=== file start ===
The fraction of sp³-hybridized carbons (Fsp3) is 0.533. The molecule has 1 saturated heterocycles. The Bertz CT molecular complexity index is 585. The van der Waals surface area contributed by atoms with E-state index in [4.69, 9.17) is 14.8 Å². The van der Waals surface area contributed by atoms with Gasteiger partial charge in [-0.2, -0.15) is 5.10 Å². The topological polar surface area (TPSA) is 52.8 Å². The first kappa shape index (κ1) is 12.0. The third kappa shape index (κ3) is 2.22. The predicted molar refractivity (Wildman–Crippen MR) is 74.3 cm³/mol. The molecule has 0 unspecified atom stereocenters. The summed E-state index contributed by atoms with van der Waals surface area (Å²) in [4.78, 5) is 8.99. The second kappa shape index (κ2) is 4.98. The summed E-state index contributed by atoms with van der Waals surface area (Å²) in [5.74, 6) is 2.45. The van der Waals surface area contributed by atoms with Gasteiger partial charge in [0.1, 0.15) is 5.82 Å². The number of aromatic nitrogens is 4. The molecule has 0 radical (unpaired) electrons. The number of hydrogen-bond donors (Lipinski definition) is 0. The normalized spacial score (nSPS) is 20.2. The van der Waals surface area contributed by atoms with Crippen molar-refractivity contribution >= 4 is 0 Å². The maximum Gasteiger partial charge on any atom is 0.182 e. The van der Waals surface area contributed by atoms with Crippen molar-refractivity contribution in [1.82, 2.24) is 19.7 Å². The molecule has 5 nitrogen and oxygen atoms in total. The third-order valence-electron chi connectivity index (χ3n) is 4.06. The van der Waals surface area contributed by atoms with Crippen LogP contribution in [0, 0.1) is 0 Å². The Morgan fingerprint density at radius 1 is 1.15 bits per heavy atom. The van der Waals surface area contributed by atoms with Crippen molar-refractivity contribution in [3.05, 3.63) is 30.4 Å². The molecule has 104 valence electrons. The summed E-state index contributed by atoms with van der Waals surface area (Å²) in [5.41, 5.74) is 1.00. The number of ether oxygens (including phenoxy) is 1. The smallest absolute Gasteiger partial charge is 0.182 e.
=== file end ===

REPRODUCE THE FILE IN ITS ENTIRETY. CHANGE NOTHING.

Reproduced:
The fraction of sp³-hybridized carbons (Fsp3) is 0.533. The molecule has 1 saturated heterocycles. The Bertz CT molecular complexity index is 585. The van der Waals surface area contributed by atoms with E-state index in [4.69, 9.17) is 14.8 Å². The van der Waals surface area contributed by atoms with Gasteiger partial charge in [-0.2, -0.15) is 5.10 Å². The topological polar surface area (TPSA) is 52.8 Å². The first kappa shape index (κ1) is 12.0. The third kappa shape index (κ3) is 2.22. The predicted molar refractivity (Wildman–Crippen MR) is 74.3 cm³/mol. The molecule has 0 unspecified atom stereocenters. The summed E-state index contributed by atoms with van der Waals surface area (Å²) in [4.78, 5) is 8.99. The second kappa shape index (κ2) is 4.98. The summed E-state index contributed by atoms with van der Waals surface area (Å²) in [5.74, 6) is 2.45. The van der Waals surface area contributed by atoms with Gasteiger partial charge in [0.1, 0.15) is 5.82 Å². The number of aromatic nitrogens is 4. The molecule has 0 radical (unpaired) electrons. The number of hydrogen-bond donors (Lipinski definition) is 0. The normalized spacial score (nSPS) is 20.2. The van der Waals surface area contributed by atoms with Crippen molar-refractivity contribution >= 4 is 0 Å². The maximum Gasteiger partial charge on any atom is 0.182 e. The van der Waals surface area contributed by atoms with Crippen molar-refractivity contribution in [1.82, 2.24) is 19.7 Å². The molecule has 5 nitrogen and oxygen atoms in total. The third-order valence-electron chi connectivity index (χ3n) is 4.06. The van der Waals surface area contributed by atoms with Crippen LogP contribution in [0, 0.1) is 0 Å². The Morgan fingerprint density at radius 1 is 1.15 bits per heavy atom. The van der Waals surface area contributed by atoms with Crippen molar-refractivity contribution in [3.05, 3.63) is 30.4 Å². The molecule has 104 valence electrons. The summed E-state index contributed by atoms with van der Waals surface area (Å²) in [5.41, 5.74) is 1.00. The number of ether oxygens (including phenoxy) is 1. The smallest absolute Gasteiger partial charge is 0.182 e.